Inland Marine Insurance for roofing contractors is critical so your business can keep on running. The whole reason you started your roofing contracting business is to turn a profit, right? The best way to do this is to have the proper insurance program in place for when unforeseen incidents occur and interrupt your normal business operations. Being able to replace necessary equipment quickly can be a make or break point for your business. Inland Marine insurance can replace your equipment in a more efficient way than if you had no coverage at all.

Do you need Workers Comp for Commercial Roofing Contractors in California?

When it comes to owning a business, having employees can really help boost the income for commercial roofing contractors in California. While having employees is a great way to grow your business, there are some additional risks associated with them. As a contractor in California, you should carry Workers Comp insurance for your employees. Not only is it most likely required, but your employees will also feel more secure knowing that if they get hurt or ill on the job, they will still be able to pay their bills. Workers Compensation insurance will pay for their lost wages and medical expenses from a work-related incident.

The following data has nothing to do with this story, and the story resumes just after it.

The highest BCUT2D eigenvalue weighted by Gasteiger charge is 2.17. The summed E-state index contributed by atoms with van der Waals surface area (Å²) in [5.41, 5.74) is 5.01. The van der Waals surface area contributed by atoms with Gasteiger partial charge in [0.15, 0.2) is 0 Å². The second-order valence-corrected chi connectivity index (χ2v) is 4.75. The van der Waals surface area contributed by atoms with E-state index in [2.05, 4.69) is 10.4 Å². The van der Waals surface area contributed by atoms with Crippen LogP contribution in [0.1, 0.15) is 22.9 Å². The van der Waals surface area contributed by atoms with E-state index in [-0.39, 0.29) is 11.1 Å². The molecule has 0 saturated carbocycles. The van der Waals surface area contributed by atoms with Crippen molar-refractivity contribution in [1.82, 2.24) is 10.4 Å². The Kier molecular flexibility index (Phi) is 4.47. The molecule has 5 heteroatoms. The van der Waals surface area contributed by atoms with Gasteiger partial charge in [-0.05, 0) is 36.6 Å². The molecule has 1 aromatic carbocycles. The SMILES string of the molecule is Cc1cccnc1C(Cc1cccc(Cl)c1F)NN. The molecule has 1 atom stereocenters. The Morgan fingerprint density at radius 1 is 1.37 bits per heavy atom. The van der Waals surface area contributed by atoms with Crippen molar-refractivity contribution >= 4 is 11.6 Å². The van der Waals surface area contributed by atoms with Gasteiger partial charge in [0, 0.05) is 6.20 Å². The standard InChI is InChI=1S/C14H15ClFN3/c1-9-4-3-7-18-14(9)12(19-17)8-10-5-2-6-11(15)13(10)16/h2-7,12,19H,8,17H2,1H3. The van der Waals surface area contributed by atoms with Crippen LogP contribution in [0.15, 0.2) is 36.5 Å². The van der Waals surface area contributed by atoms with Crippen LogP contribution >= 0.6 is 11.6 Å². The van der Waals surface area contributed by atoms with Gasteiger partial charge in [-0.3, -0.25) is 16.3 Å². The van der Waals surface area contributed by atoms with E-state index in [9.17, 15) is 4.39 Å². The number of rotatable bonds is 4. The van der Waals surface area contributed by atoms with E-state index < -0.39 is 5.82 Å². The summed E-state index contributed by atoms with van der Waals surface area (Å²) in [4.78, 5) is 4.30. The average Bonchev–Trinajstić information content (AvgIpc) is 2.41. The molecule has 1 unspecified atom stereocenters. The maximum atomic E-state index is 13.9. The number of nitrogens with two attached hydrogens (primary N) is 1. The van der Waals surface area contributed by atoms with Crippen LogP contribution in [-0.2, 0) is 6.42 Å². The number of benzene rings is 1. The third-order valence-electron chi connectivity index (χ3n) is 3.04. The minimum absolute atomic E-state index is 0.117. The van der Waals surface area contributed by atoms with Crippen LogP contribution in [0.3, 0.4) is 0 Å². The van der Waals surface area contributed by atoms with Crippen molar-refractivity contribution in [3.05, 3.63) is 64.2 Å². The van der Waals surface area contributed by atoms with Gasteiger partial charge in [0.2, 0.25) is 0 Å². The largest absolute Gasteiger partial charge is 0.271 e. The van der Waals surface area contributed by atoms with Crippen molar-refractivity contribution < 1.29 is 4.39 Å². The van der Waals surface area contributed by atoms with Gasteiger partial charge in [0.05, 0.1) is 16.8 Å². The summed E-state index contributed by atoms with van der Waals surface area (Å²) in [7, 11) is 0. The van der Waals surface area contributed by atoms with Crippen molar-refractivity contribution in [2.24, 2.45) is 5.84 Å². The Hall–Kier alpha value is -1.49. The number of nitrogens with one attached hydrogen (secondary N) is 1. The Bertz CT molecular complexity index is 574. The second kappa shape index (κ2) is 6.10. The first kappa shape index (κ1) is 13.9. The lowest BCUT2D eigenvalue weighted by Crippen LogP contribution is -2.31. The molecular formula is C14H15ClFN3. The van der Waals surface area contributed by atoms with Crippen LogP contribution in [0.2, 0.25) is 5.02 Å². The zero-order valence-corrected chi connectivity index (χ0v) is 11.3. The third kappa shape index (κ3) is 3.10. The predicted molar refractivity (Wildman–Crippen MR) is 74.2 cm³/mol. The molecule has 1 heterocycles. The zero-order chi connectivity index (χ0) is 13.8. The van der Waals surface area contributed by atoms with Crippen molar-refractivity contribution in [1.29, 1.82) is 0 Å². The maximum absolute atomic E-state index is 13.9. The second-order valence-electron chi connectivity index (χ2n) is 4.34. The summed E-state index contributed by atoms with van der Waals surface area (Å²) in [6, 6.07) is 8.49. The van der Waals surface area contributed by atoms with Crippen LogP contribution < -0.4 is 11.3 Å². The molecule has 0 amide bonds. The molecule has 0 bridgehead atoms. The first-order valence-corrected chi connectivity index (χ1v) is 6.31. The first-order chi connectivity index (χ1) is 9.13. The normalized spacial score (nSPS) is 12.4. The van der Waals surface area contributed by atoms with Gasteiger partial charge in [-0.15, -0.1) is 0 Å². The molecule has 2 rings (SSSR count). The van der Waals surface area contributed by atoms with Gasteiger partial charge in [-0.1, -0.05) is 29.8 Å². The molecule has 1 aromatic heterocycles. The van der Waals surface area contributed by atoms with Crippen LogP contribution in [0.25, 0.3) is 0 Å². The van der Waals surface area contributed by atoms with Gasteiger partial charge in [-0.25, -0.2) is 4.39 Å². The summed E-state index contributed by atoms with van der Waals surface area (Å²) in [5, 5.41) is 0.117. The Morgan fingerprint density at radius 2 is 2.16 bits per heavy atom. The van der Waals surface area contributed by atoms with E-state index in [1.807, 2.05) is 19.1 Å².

Commercial roofing contractors in California should also purchase a Workman’s Comp insurance policy because it protects them from lawsuits alleging negligence. If an employee is hurt on the job and claims that you were negligent which caused the incident to occur, you will more than likely have to go to court. Workers Compensation insurance has Employers’ Liability built-in which will pay for any judgments or settlements, as well as defense costs. With the cost of court fees and attorney’s fees in California these days, Workers Compensation is worth having for your commercial roofing business alone.